The answer has emerged from a two-year study by the University of Birmingham Business School. Results show that: Employees with higher levels of autonomy have better overall wellbeing and higher levels of job satisfaction.\
The university’s ‘Autonomy in Paid Work and Employee Subjective Wellbeing’ research found that job role influences the degree of autonomy – and therefore well-being amongst employees.
• 90% of employees working in management have some or a lot of autonomy
• Half those in lower skilled roles have no control over working hours
• Professional workers experience significant autonomy, however less than those in management roles
• Skilled trades experience various degrees of control; some have little autonomy whilst others can influence and/or control their work allocation and schedule
The Gender Gap
The research also found that the level of autonomy differs between male and female employees.
“For women, flexibility over the timing and location of their work appeared to be more beneficial allowing them to balance other tasks such as family commitments.”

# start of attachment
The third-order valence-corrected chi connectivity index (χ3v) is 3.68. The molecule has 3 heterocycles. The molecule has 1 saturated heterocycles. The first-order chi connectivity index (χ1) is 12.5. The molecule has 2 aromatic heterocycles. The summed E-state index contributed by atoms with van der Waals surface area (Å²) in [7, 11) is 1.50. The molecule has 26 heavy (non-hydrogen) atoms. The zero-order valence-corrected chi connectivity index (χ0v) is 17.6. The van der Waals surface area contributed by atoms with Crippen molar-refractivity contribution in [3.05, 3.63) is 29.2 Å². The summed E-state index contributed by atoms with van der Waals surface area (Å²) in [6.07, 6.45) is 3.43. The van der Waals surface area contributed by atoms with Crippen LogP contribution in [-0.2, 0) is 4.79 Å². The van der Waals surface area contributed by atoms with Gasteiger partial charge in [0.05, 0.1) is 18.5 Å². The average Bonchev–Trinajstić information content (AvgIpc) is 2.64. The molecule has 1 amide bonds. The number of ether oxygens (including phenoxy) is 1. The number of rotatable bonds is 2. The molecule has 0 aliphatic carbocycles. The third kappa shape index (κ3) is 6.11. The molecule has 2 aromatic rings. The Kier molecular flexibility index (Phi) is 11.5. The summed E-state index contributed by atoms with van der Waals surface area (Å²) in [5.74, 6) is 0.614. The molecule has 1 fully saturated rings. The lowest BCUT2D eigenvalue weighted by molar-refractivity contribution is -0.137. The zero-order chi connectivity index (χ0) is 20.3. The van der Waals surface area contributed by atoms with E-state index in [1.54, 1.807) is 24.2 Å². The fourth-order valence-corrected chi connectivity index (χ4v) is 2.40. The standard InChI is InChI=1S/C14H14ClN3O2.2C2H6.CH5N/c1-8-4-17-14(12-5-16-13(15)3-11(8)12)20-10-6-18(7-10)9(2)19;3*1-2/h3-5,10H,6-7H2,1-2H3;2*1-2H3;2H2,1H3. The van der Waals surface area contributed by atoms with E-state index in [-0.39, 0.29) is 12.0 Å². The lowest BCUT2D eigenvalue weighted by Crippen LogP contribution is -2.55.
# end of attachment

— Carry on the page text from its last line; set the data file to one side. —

He added that the manner of work and control over work schedule was more relevant to the wellbeing of female employees, whereas men were more affected by job tasks, pace of work and task order.
Location is not a barrier to autonomy – support and communication play a vital role and today’s technology facilities these factors regardless of location. Dealing with the excitement and uncertainty of settling into a new country as well as a new role makes well-being even more important for new assignees.
To find out more about the support available for your organisation’s talent mobility, contact Louise for an informal discussion. Please email firstname.lastname@example.org or call her on +44 (0) 1582 495495.